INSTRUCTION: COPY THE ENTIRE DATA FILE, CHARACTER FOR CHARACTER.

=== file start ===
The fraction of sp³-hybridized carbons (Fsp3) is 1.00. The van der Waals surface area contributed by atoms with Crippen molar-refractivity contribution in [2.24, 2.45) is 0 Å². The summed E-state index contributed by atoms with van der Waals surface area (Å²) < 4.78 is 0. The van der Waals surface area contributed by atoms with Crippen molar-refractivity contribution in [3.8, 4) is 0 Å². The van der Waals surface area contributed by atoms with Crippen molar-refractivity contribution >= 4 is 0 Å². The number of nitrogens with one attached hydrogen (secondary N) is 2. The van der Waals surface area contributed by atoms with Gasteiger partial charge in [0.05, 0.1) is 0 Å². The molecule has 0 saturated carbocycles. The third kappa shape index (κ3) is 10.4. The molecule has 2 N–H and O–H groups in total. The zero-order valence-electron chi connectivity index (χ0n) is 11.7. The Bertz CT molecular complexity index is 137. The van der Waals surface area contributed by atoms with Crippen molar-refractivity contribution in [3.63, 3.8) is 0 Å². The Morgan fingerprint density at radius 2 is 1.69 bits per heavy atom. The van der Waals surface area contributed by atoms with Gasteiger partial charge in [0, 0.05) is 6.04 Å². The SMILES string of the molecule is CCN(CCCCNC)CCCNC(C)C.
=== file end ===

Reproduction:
The fraction of sp³-hybridized carbons (Fsp3) is 1.00. The van der Waals surface area contributed by atoms with Crippen molar-refractivity contribution in [2.24, 2.45) is 0 Å². The summed E-state index contributed by atoms with van der Waals surface area (Å²) < 4.78 is 0. The van der Waals surface area contributed by atoms with Crippen molar-refractivity contribution in [3.8, 4) is 0 Å². The van der Waals surface area contributed by atoms with Crippen molar-refractivity contribution >= 4 is 0 Å². The number of nitrogens with one attached hydrogen (secondary N) is 2. The van der Waals surface area contributed by atoms with Gasteiger partial charge in [0.05, 0.1) is 0 Å². The molecule has 0 saturated carbocycles. The third kappa shape index (κ3) is 10.4. The molecule has 2 N–H and O–H groups in total. The zero-order valence-electron chi connectivity index (χ0n) is 11.7. The Bertz CT molecular complexity index is 137. The van der Waals surface area contributed by atoms with Crippen molar-refractivity contribution in [3.63, 3.8) is 0 Å². The Morgan fingerprint density at radius 2 is 1.69 bits per heavy atom. The van der Waals surface area contributed by atoms with Gasteiger partial charge in [0, 0.05) is 6.04 Å². The SMILES string of the molecule is CCN(CCCCNC)CCCNC(C)C.